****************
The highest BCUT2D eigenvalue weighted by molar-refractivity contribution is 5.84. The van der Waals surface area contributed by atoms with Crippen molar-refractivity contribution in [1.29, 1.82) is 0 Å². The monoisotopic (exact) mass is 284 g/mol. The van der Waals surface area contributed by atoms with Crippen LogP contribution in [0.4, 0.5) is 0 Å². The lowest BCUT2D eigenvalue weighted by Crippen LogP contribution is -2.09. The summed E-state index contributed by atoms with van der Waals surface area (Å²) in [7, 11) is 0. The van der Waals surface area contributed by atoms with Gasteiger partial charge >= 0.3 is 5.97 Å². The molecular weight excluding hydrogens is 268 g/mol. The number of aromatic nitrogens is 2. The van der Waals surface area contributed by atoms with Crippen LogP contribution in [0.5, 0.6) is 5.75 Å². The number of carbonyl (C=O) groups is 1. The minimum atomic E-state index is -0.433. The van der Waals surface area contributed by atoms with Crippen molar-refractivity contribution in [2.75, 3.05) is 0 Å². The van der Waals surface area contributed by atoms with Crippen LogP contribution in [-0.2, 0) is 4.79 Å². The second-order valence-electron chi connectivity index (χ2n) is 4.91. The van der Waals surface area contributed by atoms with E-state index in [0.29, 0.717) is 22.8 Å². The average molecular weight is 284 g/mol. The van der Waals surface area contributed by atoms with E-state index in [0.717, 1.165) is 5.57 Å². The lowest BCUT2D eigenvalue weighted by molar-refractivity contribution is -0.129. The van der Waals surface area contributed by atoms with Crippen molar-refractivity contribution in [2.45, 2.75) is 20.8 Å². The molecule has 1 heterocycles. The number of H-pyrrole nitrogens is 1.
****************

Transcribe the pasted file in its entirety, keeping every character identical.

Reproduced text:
The highest BCUT2D eigenvalue weighted by molar-refractivity contribution is 5.84. The van der Waals surface area contributed by atoms with Crippen molar-refractivity contribution in [1.29, 1.82) is 0 Å². The monoisotopic (exact) mass is 284 g/mol. The van der Waals surface area contributed by atoms with Crippen LogP contribution in [0.4, 0.5) is 0 Å². The lowest BCUT2D eigenvalue weighted by Crippen LogP contribution is -2.09. The summed E-state index contributed by atoms with van der Waals surface area (Å²) in [7, 11) is 0. The van der Waals surface area contributed by atoms with Gasteiger partial charge >= 0.3 is 5.97 Å². The molecular weight excluding hydrogens is 268 g/mol. The number of aromatic nitrogens is 2. The van der Waals surface area contributed by atoms with Crippen LogP contribution in [0.5, 0.6) is 5.75 Å². The number of carbonyl (C=O) groups is 1. The minimum atomic E-state index is -0.433. The van der Waals surface area contributed by atoms with Crippen molar-refractivity contribution in [2.75, 3.05) is 0 Å². The van der Waals surface area contributed by atoms with Crippen LogP contribution in [-0.2, 0) is 4.79 Å². The second-order valence-electron chi connectivity index (χ2n) is 4.91. The van der Waals surface area contributed by atoms with E-state index in [0.29, 0.717) is 22.8 Å². The average molecular weight is 284 g/mol. The van der Waals surface area contributed by atoms with E-state index in [0.717, 1.165) is 5.57 Å². The lowest BCUT2D eigenvalue weighted by molar-refractivity contribution is -0.129. The van der Waals surface area contributed by atoms with Crippen molar-refractivity contribution in [2.45, 2.75) is 20.8 Å². The molecule has 1 heterocycles. The number of H-pyrrole nitrogens is 1.